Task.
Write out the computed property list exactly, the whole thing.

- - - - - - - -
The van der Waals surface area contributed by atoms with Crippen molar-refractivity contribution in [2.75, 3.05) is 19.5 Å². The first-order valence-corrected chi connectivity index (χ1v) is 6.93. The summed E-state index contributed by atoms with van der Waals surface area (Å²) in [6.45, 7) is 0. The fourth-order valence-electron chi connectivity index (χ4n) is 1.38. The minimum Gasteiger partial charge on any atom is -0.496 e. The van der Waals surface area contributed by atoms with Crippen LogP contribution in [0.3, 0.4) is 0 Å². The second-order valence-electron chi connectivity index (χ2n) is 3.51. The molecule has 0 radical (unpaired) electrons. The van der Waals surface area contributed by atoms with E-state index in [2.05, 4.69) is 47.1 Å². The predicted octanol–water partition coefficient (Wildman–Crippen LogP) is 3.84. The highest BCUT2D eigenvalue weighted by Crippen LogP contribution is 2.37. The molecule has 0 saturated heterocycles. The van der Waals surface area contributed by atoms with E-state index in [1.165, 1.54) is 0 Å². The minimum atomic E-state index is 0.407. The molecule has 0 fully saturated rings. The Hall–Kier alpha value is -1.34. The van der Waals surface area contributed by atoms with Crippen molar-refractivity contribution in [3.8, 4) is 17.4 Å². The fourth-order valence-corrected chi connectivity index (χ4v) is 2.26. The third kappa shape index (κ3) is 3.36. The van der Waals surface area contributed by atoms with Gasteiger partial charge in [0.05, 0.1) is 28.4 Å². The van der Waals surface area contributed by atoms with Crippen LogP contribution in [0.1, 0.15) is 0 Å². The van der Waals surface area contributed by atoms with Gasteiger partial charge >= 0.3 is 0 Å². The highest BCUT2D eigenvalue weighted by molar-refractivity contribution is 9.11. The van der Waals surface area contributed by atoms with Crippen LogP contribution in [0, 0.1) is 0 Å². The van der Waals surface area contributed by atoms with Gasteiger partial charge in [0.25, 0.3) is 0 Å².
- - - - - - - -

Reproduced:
The van der Waals surface area contributed by atoms with Crippen molar-refractivity contribution in [2.75, 3.05) is 19.5 Å². The first-order valence-corrected chi connectivity index (χ1v) is 6.93. The summed E-state index contributed by atoms with van der Waals surface area (Å²) in [6.45, 7) is 0. The fourth-order valence-electron chi connectivity index (χ4n) is 1.38. The minimum Gasteiger partial charge on any atom is -0.496 e. The van der Waals surface area contributed by atoms with Crippen LogP contribution in [0.3, 0.4) is 0 Å². The second-order valence-electron chi connectivity index (χ2n) is 3.51. The molecule has 0 radical (unpaired) electrons. The van der Waals surface area contributed by atoms with E-state index in [2.05, 4.69) is 47.1 Å². The predicted octanol–water partition coefficient (Wildman–Crippen LogP) is 3.84. The highest BCUT2D eigenvalue weighted by Crippen LogP contribution is 2.37. The molecule has 0 saturated heterocycles. The van der Waals surface area contributed by atoms with E-state index in [1.165, 1.54) is 0 Å². The minimum atomic E-state index is 0.407. The molecule has 0 fully saturated rings. The Hall–Kier alpha value is -1.34. The van der Waals surface area contributed by atoms with Crippen molar-refractivity contribution in [3.8, 4) is 17.4 Å². The fourth-order valence-corrected chi connectivity index (χ4v) is 2.26. The third kappa shape index (κ3) is 3.36. The van der Waals surface area contributed by atoms with Gasteiger partial charge in [0.05, 0.1) is 28.4 Å². The van der Waals surface area contributed by atoms with Crippen LogP contribution in [0.1, 0.15) is 0 Å². The van der Waals surface area contributed by atoms with Gasteiger partial charge >= 0.3 is 0 Å². The highest BCUT2D eigenvalue weighted by molar-refractivity contribution is 9.11. The van der Waals surface area contributed by atoms with Crippen LogP contribution in [0, 0.1) is 0 Å². The van der Waals surface area contributed by atoms with Gasteiger partial charge in [0.25, 0.3) is 0 Å².